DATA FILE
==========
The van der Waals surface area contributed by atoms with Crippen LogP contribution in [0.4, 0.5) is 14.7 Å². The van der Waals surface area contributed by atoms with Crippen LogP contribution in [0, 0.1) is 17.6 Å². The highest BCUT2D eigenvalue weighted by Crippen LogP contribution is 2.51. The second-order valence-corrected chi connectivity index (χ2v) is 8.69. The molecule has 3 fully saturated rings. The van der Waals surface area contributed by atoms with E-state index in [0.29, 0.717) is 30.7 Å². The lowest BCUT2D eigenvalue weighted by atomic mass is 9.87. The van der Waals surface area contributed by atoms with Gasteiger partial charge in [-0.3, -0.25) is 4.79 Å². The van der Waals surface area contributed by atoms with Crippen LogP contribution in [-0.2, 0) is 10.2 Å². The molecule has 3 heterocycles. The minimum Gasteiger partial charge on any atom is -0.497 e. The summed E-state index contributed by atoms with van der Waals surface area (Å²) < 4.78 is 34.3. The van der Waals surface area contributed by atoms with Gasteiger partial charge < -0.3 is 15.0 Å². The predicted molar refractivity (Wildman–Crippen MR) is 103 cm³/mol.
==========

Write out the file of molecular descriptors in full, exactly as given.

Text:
The van der Waals surface area contributed by atoms with Crippen LogP contribution in [0.4, 0.5) is 14.7 Å². The van der Waals surface area contributed by atoms with Crippen LogP contribution in [0, 0.1) is 17.6 Å². The highest BCUT2D eigenvalue weighted by Crippen LogP contribution is 2.51. The second-order valence-corrected chi connectivity index (χ2v) is 8.69. The molecule has 3 fully saturated rings. The van der Waals surface area contributed by atoms with E-state index in [0.29, 0.717) is 30.7 Å². The lowest BCUT2D eigenvalue weighted by atomic mass is 9.87. The van der Waals surface area contributed by atoms with Gasteiger partial charge in [-0.3, -0.25) is 4.79 Å². The van der Waals surface area contributed by atoms with Crippen LogP contribution in [-0.2, 0) is 10.2 Å². The molecule has 3 heterocycles. The minimum Gasteiger partial charge on any atom is -0.497 e. The summed E-state index contributed by atoms with van der Waals surface area (Å²) < 4.78 is 34.3. The van der Waals surface area contributed by atoms with Gasteiger partial charge < -0.3 is 15.0 Å². The predicted molar refractivity (Wildman–Crippen MR) is 103 cm³/mol.